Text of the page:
Russian President Vladimir Putin attends a meeting with Russian Defence Minister Sergei Shoigu at the Kremlin, in Moscow on February 14, 2022.
Alexei Nikolsky | AFP | Getty Images
WASHINGTON — The Biden administration announced additional sanctions against Russia’s central bank on Monday, a move that effectively prohibits Americans from doing any business with the bank as well as freezes assets within the United States.
The new measures will also target the National Wealth Fund of the Russian Federation and the Ministry of Finance of the Russian Federation.
A senior Biden administration official, who spoke on the condition of anonymity in order to share Washington’s thinking, said the new sanctions will take effect immediately.
“We wanted to put these actions in place before our markets open because what we learned over the course of the weekend from our allies and partners was the Russian Central Bank was attempting to move assets and there would be a great deal of asset flight starting on Monday morning from institutions around the world,” the official said, on a conference call with reporters.
“Our strategy to put it simply is to make sure that the Russian economy goes backward. As long as President Putin decides to go forward with his invasion of Ukraine,” the official added.
The U.S. is also adding Kirill Dmitriev, another ally of Russian President Vladimir Putin, to the sanctions list as well as the direct investment fund Dmitriev heads. The Russian Direct Investment Fund, or RDIF, is officially a sovereign wealth fund but is widely considered a slush fund for Putin.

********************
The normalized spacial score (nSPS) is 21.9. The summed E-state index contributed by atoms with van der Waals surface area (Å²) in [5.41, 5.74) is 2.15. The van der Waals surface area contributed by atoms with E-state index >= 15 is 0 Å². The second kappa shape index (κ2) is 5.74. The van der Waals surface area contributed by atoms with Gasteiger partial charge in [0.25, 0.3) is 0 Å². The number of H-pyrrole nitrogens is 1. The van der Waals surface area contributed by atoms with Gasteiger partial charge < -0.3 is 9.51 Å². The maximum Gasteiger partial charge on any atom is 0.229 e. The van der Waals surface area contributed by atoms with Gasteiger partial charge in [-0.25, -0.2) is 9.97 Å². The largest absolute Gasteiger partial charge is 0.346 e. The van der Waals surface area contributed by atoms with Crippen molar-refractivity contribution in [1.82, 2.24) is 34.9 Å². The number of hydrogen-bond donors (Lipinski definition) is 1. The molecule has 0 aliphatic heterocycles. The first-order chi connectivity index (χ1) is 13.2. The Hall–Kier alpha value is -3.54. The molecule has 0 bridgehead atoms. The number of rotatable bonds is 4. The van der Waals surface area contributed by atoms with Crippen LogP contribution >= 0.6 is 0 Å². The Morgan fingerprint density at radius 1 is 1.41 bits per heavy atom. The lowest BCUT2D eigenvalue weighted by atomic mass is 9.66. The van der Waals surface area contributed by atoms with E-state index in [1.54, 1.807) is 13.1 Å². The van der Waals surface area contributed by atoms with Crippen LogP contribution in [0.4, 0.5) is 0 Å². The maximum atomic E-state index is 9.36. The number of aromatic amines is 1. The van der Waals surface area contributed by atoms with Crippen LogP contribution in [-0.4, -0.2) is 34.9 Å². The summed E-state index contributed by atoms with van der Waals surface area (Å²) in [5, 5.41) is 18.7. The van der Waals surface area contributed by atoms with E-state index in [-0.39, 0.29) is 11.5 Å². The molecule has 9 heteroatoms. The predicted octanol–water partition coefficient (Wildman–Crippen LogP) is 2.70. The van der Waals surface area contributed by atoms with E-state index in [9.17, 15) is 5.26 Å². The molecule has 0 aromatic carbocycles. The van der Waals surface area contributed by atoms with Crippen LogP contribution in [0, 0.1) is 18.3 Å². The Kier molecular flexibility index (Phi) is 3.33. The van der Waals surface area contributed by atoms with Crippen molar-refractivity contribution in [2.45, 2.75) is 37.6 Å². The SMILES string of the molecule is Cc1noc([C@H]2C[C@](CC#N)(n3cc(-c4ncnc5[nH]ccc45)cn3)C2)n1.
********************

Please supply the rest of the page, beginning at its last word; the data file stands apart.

The official said that the U.S. expects its allies to take similar steps in the coming days.
This comes after the U.S. and its allies announced over the weekend that they will impose restrictive measures aimed at preventing Russia’s central bank from deploying its international reserves in ways that may undermine sanctions.
“No country is sanctions proof and Putin’s war chest of $630 billion in reserves only matters if he can use it to defend his currency,” a second senior administration official said Monday.
The U.S. and its allies have imposed a deluge of severe sanctions on Moscow in recent weeks in a unified effort to keep economic pressure on the Kremlin.
Those penalties – imposed by the U.S. Departments of Treasury and Commerce – have sent the Russian markets sideways. The Russian ruble fell as low as 111 on Monday to the U.S. dollar from 83 on Friday, a drop of more than 20%. If that weakening holds, it would represent one of the largest single-day drops in the value of Moscow’s currency ever recorded.
The Bank of Russia, the nation’s central bank, stepped in to stanch the ruble’s swoon by more than doubling the country’s benchmark interest rate to 20% from 9.5%. The hike in rates is designed to tempt savers to keep cash in Russian banks since the West and its allies have moved to Moscow’s biggest lenders off from international markets.
The market-based calamity prompted the Russian central bank to keep the country’s stock exchange, the Moscow Exchange, closed on Monday.
On Saturday, the U.S., European allies and Canada agreed to remove key Russian banks from the interbank messaging system, SWIFT, an extraordinary step that will sever the country from much of the global financial system.
Moscow’s exclusion from SWIFT, which stands for the Society for Worldwide Interbank Financial Telecommunication, means Russian banks won’t be able to communicate securely with banks beyond its borders. Iran was removed from SWIFT in 2014 following developments to Tehran’s nuclear program.
The leaders of the European Commission, France, Germany, Italy, the United Kingdom, Canada and the U.S. also plan to limit the sale of so-called golden passports. A Biden administration described the golden passports as a loophole that allows wealthy Russians connected to the Kremlin to become citizens in other countries and access certain financial systems.
On Friday, the U.S. alongside the United Kingdom and the European Union announced sanctions against Russian President Vladimir Putin and Russian Foreign Minister Sergey Lavrov.
In the weeks leading up to the invasion, President Joe Biden threatened sanctions in the hopes of deterring Putin from further aggression against Ukraine.